Corium weakly sexually dimorphic, only somewhat longer in male than in female (3.50–3.70♂, 3.40–3.73♀); length of male antennal segment II 1.00–1.10; male genitalia as in figure 29H–K with basal lobe of right paramere shorter and with two apical points (fig. 29K); endosomal spicule with apex of recurved ventral lobe barely surpassing apex of dorsal lobe (fig. 29H)digitatus Knight

34. Dorsal vestiture short, sparse, recurved, and brown; frons black; male genitalia as in figure 34A–Ipallipes (Knight)

Dorsal vestiture either long, dense, suberect, and silvery or moderately long, moderately dense, recurved and golden brown; if vestiture golden brown then frons pale orange-brown35

35. Dorsal vestiture moderately long, moderately dense, recurved and golden brown; frons pale orange-brown; male genitalia as in figure 61A–Fmaculatus, new species

Dorsal vestiture long, dense, suberect and silvery; frons black36

36. Tarsomeres I and II black; male genitalia as figures 68A–F and 69A–Ctanydexios, new species

Tarsomeres I and II pale whitish yellow37

37. Antennal segments I and II pale; pale band on antennal segment I basally, pale triangular mark near antennal insertion on maxillary plate, female with pale mark on frons and vertex adjacent to eye, male sometimes with pale temporal mark; male with length of cuneus shorter than width of head across eyes; male genitalia as in figure 57A–Hclavatus, new species

Antennal segments I and II black; head without pale markings; male with length of cuneus longer than width of head across eyes; male genitalia as in figure 60A–Felongatus, new species

Slaterocoris ambrosiae (Knight)

Figures 12, 14Fig. 15.16; plate 1; map 2

Fig. 14.

Slaterocoris ambrosiae, scanning electron micrographs. A. Head and thorax, lateral view. B. Head and thorax, lateral view. C. Vestiture and cuticular sculpture of hemelytron. D. Mesothoracic spiracle and metathoracic scent-efferent system. E. Pygophore with left and right parameres, posterior view.

i0003-0090-354-1-1-f14.tif

Fig. 15.

Slaterocoris ambrosiae, right paramere. A. Kerrville, TX. B. Gallinas Cyn, NM. C. 6 mi E of Durango, DG. D. Emery, SD. E. Santa. Maria del Rio, SL. F. 4 mi W of Cercado, NL. G. San Luis de la Paz, GT. H. Ojo de Agua, GT. I. La Copita Res. Station, TX. J. Flagstaff, AZ.

i0003-0090-354-1-1-f15.tif

Fig. 16.

Slaterocoris ambrosiae, male genitalia. Emery, SD.

i0003-0090-354-1-1-f16.tif

Strongylocoris ambrosiae Knight, 1938: 5, fig. 2 (orig. desc.); Kelton, 1968: 1134: fig. 22 (disc.); Knight, 1970: 249, fig. 29 (disc.); Henry and Wheeler, 1988: 448 (catalog); Schuh, 1995: 196 (catalog).

Slaterocoris ovatus Knight, 1970: 247 (orig. desc.); Henry and Wheeler, 1988: 450 (catalog); Schuh, 1995: 198 (catalog). NEW SYNONYMY.

Slaterocoris arizonensis Knight, 1970: 248, fig. 30 (orig. desc.); Henry and Wheeler, 1988: 448 (catalog); Schuh, 1995: 197 (catalog). NEW SYNONYMY.

Slaterocoris bispinosus Knight, 1970: 249, fig. 25 (orig. desc.); Schuh, 1995: 197 (catalog). NEW SYNONYMY.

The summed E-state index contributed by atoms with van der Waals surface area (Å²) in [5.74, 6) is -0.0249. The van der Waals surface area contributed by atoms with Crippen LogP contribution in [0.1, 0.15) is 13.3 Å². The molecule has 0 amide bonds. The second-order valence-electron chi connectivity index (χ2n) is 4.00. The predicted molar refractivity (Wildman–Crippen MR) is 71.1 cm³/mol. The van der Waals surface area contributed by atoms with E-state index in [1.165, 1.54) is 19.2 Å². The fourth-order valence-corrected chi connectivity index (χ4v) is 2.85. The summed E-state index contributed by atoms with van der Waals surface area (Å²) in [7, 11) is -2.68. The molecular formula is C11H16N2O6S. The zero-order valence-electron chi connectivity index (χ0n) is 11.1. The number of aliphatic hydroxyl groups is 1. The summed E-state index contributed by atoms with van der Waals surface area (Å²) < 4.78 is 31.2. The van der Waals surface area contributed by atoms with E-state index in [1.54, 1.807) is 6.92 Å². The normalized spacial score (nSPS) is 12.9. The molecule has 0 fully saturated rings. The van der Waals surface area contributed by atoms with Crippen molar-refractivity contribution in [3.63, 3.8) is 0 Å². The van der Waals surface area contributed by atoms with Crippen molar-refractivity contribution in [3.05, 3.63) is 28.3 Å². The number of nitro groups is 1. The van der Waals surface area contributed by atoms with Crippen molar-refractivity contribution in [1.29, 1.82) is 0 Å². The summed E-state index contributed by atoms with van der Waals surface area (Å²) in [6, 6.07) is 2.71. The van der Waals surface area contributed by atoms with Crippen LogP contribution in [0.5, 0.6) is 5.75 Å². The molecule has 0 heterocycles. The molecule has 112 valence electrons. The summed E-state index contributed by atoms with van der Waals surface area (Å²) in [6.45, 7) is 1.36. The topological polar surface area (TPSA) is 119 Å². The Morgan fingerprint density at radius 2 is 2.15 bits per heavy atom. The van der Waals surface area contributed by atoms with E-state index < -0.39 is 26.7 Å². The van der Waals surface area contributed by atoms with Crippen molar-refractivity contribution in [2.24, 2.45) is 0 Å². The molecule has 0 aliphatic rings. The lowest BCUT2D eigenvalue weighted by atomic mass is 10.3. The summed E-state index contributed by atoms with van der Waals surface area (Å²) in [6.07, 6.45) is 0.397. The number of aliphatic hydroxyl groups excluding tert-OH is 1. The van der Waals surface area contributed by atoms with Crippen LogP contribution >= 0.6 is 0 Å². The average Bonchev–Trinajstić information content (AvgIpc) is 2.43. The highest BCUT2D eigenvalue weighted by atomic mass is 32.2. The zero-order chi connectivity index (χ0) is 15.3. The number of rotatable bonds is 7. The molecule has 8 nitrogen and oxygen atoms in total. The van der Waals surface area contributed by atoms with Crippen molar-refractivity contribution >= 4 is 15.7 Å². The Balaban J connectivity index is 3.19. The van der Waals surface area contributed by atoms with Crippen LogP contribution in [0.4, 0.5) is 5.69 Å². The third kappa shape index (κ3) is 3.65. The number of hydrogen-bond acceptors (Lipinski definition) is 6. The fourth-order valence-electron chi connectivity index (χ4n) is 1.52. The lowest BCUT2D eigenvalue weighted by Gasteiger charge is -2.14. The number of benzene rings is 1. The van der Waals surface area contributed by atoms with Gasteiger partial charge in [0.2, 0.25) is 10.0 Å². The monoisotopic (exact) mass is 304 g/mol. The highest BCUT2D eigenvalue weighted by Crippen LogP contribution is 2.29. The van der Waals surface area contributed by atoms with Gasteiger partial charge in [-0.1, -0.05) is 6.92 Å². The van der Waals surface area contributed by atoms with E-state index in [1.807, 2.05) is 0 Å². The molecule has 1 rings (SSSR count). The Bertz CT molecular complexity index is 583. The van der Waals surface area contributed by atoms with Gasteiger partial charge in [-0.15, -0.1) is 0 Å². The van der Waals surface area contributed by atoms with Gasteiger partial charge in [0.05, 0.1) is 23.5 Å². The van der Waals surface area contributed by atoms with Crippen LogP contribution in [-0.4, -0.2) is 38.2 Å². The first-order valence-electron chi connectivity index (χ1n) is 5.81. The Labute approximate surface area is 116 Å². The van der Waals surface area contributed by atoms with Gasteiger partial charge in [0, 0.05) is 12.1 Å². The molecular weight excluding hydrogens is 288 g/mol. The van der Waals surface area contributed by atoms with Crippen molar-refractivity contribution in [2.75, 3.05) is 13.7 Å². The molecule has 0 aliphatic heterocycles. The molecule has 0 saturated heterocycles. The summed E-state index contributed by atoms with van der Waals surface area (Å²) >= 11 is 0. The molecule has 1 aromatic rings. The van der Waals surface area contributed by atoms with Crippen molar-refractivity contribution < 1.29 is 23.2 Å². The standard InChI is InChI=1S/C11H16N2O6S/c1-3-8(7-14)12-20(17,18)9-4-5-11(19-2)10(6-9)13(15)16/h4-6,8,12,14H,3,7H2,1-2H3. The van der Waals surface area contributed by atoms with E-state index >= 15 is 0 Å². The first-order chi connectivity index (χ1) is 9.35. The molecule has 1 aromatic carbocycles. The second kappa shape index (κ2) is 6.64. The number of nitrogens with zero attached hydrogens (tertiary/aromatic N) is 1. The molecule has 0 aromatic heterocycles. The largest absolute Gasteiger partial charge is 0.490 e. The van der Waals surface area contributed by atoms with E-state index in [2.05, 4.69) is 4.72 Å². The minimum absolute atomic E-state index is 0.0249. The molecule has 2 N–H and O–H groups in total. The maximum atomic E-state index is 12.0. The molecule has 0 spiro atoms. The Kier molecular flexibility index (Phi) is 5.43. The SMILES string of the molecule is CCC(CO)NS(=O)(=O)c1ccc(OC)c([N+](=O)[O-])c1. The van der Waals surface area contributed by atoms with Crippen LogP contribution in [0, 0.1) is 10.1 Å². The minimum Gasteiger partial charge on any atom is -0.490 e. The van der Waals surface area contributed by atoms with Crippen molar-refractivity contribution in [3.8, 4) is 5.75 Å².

Slaterocoris severini Knight, 1970: 250, fig. 28 (orig. desc.); Henry and Wheeler, 1988: 451 (catalog); Schuh, 1995: 199 (catalog). NEW SYNONYMY.

Diagnosis

Distinguished from other Slaterocoris species by the conspicuous pale apex of the femur, the relatively pale tibia (fig. 12), the dense, suberect, brown simple setae (fig. 14C), and the male genitalia, especially the unique subapical tubercle of the left paramere (fig. 16C, D) and the basal spur on the base of the endosomal spicule (fig. 16A).

Redescription

Male: Moderately small, elongate; length 3.20–5.10, width 1.45–2.20 (pl. 1). COLORATION: Black, including antenna, coxa, femur, and tarsomeres; apex of femur narrowly, and hind tibia, pale (fig. 12); sometimes tibia black in Puebla (Mexico) specimens. VESTITURE: Dense, moderately long, suberect brown simple setae (fig. 14C). STRUCTURE: Hemelytral length variable, costal margin sublinear; frons smooth (fig. 14A, B); mesothoracic spiracle and metathoracic scent-efferent system as in figure 14D. GENITALIA: Pygophore: Tergal process short, bifurcate with right side point directed toward midline (fig. 14E). Phallotheca: Left lateral surface slightly compressed (fig. 16B). Endosomal spicule: Ventral lobe of uniform thickness throughout apical region with weak marginal serration; dorsal lobe bifurcate with narrow, smooth rami (fig. 16A), sometimes rami sparsely serrate; base with spur (fig. 16A, arrow). Right paramere: Small; apical region with variable number of ventral spines; medial region with prominent pointed or serrate spine; basal lobe prominent, pointed or serrate (fig. 15A–J); sometimes strongly produced (fig. 15C). Left paramere: Distal portion shorter than basal portion; distally with prominent subapical process (fig. 16C, D).

Female: Moderately small, obovate; Length 3.30–4.20, width 1.70–2.09 (pl. 1). STRUCTURE: Costal margin strongly convex. GENITALIA: First gonapophyses: Left overlapping right, in ventral view; left greater than right at overlap; right lateral surface small. Left first gonapophyses: Dorsal surface concave, apex wide. Vestibulum, anteroventral margin of anterior wall: Sclerotized medially and sclerotized to lateral margins of bursa copulatrix. Ventral labiate plate: Strongly produced moderately, base wide, triangular. Second gonapophyses: Anterior medial surface strongly convex. Interramal sclerite: Dorsomedial region flat, not produced anteriorly; posteromedial portion with tumid process abutting ovipositor bulb; lateral ventromedial regions overlapping ventromedial plate. Interramal lobe: Dorsal or basal insertion with membranous attachment; dorsomedial margin not produced as lobe; ventral projection long with concave anterior surface.